I was set to buy the Melody from the dealer 30 miles south of us, but then my local dealer gave me an even better deal (saving me about $200 extra dollars!) so that was it. I brought the Viking down to my mother's house last weekend and gave her a sewing lesson, she gave me a generous amount of money, and then last Friday I picked up my Melody from the dealership.

She was super easy to set up. Quiet, sews like a champ. There are so many features, I don't even know where to begin. My husband had a pair of chinos that needed re-hemming, so that was my first project. Now I'm getting ready to make bathing trunks for him and board shorts for O.

Here's the deal. I'm kind of intimidated by the machine. I walk by it and sort of get this sick, panicky feeling. Crazy, isn't it? I've only worked on fairly simple machines ... even my Viking 400, though computerized, was pretty basic. My Melody gives me the feeling of, "Where the *&^% do I begin?" It has been bugging me because I have so many projects I want to finish, and new projects I want to begin, but I get tense and nervous thinking about sitting down to start them. Then I start beating myself up and feeling guilty that I have such a beautiful new machine just sitting there, waiting for action. LIke I said ... CRAYZEE!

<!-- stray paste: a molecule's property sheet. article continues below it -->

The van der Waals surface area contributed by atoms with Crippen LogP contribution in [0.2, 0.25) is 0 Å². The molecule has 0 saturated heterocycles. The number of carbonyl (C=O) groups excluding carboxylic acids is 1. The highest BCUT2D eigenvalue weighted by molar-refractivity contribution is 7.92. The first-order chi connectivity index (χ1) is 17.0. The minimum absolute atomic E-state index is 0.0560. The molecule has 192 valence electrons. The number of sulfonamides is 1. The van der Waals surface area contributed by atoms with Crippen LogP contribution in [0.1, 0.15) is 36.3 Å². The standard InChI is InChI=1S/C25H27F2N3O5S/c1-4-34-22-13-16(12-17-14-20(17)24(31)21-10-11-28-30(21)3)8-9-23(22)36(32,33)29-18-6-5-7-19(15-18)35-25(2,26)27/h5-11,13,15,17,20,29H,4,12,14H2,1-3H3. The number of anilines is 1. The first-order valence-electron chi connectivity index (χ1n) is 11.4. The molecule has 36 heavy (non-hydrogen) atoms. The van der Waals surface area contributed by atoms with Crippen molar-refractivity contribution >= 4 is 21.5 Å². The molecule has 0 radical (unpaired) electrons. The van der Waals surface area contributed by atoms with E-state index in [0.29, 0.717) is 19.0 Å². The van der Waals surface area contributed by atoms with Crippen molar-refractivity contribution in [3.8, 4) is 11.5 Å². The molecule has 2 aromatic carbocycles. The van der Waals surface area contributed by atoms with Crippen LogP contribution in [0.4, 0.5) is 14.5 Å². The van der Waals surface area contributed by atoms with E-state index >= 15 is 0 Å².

For the last couple days, I've been "avoidance knitting." When I'm stressed, I knit. I also do a lot of thinking when I knit, and I finally decided on a strategy to get over my intimidation. It actually came about by thinking about what I tell my magazine writing students who get overwhelmed by all the tasks they have to accomplish to build a successful career and that's to pick one task on the list and just get it done. It may not be the one thing that should be done first, or the most important task on the list or even the right task, but the point is, it gets you moving toward a goal ... a goal of getting published. Or in my case, the goal of feeling comfortable around my new machine!

Does anyone else go through this too? Or is it just me?

Happy summer! I hope to have some finished sewn objects to show you soon. :)